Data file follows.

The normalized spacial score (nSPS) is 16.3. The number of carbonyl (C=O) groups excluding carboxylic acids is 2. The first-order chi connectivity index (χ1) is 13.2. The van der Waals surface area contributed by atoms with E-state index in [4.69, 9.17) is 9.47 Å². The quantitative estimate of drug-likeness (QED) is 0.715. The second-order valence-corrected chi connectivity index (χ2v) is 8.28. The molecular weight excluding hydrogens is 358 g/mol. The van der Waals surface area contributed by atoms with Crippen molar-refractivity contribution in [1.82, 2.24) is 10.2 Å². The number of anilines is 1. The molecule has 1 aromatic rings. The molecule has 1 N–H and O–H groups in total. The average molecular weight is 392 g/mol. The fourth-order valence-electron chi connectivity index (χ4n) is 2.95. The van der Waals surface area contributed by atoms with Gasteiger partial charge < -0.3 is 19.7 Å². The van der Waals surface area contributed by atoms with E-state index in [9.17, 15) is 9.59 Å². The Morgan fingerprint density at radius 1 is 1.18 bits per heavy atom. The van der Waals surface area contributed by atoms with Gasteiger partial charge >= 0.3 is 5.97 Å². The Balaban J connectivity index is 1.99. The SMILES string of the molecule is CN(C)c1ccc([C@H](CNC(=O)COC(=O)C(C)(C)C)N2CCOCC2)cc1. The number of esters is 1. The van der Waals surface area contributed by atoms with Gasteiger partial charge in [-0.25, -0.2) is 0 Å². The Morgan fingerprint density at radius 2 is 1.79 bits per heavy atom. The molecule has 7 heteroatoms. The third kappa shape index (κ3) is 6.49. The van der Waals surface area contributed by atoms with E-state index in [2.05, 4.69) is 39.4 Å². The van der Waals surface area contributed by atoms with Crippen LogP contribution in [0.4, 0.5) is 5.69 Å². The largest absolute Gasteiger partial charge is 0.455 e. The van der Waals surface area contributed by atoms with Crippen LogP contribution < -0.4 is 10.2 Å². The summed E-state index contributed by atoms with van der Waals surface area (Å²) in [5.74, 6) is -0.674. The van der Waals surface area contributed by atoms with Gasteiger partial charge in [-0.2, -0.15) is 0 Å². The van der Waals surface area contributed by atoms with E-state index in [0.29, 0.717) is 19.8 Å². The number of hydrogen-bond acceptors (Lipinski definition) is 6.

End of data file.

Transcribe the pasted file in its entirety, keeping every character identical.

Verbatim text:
The normalized spacial score (nSPS) is 16.3. The number of carbonyl (C=O) groups excluding carboxylic acids is 2. The first-order chi connectivity index (χ1) is 13.2. The van der Waals surface area contributed by atoms with E-state index in [4.69, 9.17) is 9.47 Å². The quantitative estimate of drug-likeness (QED) is 0.715. The second-order valence-corrected chi connectivity index (χ2v) is 8.28. The molecular weight excluding hydrogens is 358 g/mol. The van der Waals surface area contributed by atoms with Crippen molar-refractivity contribution in [1.82, 2.24) is 10.2 Å². The number of anilines is 1. The molecule has 1 aromatic rings. The molecule has 1 N–H and O–H groups in total. The average molecular weight is 392 g/mol. The fourth-order valence-electron chi connectivity index (χ4n) is 2.95. The van der Waals surface area contributed by atoms with Gasteiger partial charge < -0.3 is 19.7 Å². The van der Waals surface area contributed by atoms with E-state index in [9.17, 15) is 9.59 Å². The Morgan fingerprint density at radius 1 is 1.18 bits per heavy atom. The van der Waals surface area contributed by atoms with Gasteiger partial charge >= 0.3 is 5.97 Å². The Balaban J connectivity index is 1.99. The SMILES string of the molecule is CN(C)c1ccc([C@H](CNC(=O)COC(=O)C(C)(C)C)N2CCOCC2)cc1. The number of esters is 1. The van der Waals surface area contributed by atoms with Gasteiger partial charge in [-0.25, -0.2) is 0 Å². The Morgan fingerprint density at radius 2 is 1.79 bits per heavy atom. The molecule has 7 heteroatoms. The third kappa shape index (κ3) is 6.49. The van der Waals surface area contributed by atoms with E-state index in [2.05, 4.69) is 39.4 Å². The van der Waals surface area contributed by atoms with Crippen LogP contribution in [0.4, 0.5) is 5.69 Å². The largest absolute Gasteiger partial charge is 0.455 e. The van der Waals surface area contributed by atoms with Crippen LogP contribution < -0.4 is 10.2 Å². The summed E-state index contributed by atoms with van der Waals surface area (Å²) in [5.74, 6) is -0.674. The van der Waals surface area contributed by atoms with Gasteiger partial charge in [-0.2, -0.15) is 0 Å². The van der Waals surface area contributed by atoms with E-state index in [0.29, 0.717) is 19.8 Å². The number of hydrogen-bond acceptors (Lipinski definition) is 6.